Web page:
December in San Juan!

75ish degrees in December? Check. Quaint, narrow streets and pastel-splashed colonial buildings? Check. Awe-inspiring glimpses into colonial Caribbean history? Check. Mountainside neighborhoods plunging into spectacular oceanfront promenades and beaches? Check. The sounds of an exotic language and scents and tastes of an exotic cuisine, right here at home? Check. A magnificent harbor dotted with the grandest of cruise ships to the smallest of sailboats, basking in the luxurious warmth of the December sun and floating on glistening pastel blue waters? Check. San Juan, Puerto Rico is a beautiful winter escape from the continental U.S. No passport required… and no parka required. Enjoy a piping hot chicken empanada as you stroll down a cobbled street gazing at the pastel hues of architecture from another era and you may as well be a million miles away.

San Juan 1

We stopped here before catching the Norwegian Dawn cruise ship’s Southern Caribbean itinerary, sailing out of San Juan. This city is well worth exploring before or after a cruise out of the port. San Juan is busy rebuilding after hurricane season, and tourist dollars are a big help – so do not let the damage reports deter you. Outside of the tourist areas there are neighborhoods where power has not yet been restored, and some buildings show damage. But for the most part the city is vibrant and restored, and glorious to behold. Taking a cruise out of San Juan? Do not overlook this port during your travel adventures. Sick of snow, bulky layers, and scraping ice off your windshield? Ditto. As a U.S. territory, Puerto Rico is an easy visit for U.S. citizens – so you can focus on all of the things you’d like to see and do here instead of the red tape you need to overcome to get here!

San Juan 6

The above photo shows the view from the top of the fort in Old San Juan, meticulously maintained by the National Park Service. This is an absolute must-see stop for any visitor to San Juan. You’ll feel like a kid again, curiously advancing through dark tunnels and running up stairs to the top of this imposing structure eager to see how high it goes, and imagining bearing down against pirates and imperial powers alike in a real-life, super-cool fort! A short film will introduce you to the history of the fort and the U.S. presence in Puerto Rico, and then wander the grounds where you will find the barracks, a dungeon complete with colonial-era graffiti (!), pop-marked outer walls given their character from repeated attacks in colonial days, and utterly magnificent views over the entire city.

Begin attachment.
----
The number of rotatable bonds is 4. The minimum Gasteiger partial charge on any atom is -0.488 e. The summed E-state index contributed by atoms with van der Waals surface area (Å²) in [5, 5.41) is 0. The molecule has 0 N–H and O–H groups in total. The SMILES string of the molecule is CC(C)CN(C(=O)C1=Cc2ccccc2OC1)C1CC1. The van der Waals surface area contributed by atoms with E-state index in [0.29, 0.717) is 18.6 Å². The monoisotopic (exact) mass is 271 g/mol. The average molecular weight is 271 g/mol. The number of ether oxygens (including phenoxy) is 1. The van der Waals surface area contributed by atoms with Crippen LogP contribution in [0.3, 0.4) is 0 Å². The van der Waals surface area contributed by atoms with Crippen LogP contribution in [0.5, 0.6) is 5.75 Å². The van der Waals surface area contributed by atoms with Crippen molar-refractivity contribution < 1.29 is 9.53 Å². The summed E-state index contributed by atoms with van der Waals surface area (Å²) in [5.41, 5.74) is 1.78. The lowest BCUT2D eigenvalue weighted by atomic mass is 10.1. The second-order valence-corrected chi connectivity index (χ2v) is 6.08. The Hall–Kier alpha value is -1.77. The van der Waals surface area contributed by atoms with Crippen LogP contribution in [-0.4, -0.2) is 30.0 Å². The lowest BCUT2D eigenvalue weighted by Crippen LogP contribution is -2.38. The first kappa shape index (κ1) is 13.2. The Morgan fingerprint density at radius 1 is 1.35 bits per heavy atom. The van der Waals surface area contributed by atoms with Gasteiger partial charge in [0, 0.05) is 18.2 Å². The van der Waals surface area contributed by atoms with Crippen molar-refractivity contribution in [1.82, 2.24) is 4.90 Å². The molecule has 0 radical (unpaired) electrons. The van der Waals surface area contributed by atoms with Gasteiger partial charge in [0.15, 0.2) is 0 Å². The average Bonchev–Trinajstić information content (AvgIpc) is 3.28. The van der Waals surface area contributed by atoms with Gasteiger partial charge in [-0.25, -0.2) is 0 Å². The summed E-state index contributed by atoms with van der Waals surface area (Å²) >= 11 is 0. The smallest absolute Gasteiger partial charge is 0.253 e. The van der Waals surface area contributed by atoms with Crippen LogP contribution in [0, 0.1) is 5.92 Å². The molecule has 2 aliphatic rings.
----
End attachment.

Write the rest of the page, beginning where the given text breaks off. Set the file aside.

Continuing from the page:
San Juan 5

The National Park Service has clearly gone to tremendous care to restore and maintain this breathtaking landmark. Surrounded by history, and unencumbered by droves of tourists during the off-season, you are transported back in time. The fort is also surprisingly accessible for older visitors and those who may have mobility issues. An elevator transports you up to the level of the main square, and benches are available throughout to take a breather and reflect. For the disabled, admission is also free. (It’s $7 for everyone else – money well spent to help with preservation.)

I hope that you too have had or will have the chance to visit this delightful city – preferably in the winter when, if you are like me, you’d really rather not be getting buried in snow – and heavy layers of clothing – at home! Should you visit, you are sure to say “Hasta luego!” (until later) rather than goodbye when you regrettably have to leave. (Don’t forget you pack your shorts and t-shirts!) More on our cruise through the Southern Caribbean coming soon!

 

Advertisements

Leave a Reply

Fill in your details below or click an icon to log in:

WordPress.com Logo

You are commenting using your WordPress.com account. Log Out /  Change )

Google+ photo

You are commenting using your Google+ account. Log Out /  Change )

Twitter picture

You are commenting using your Twitter account. Log Out /  Change )

Facebook photo

You are commenting using your Facebook account. Log Out /  Change )

Connecting to %s

%d bloggers like this: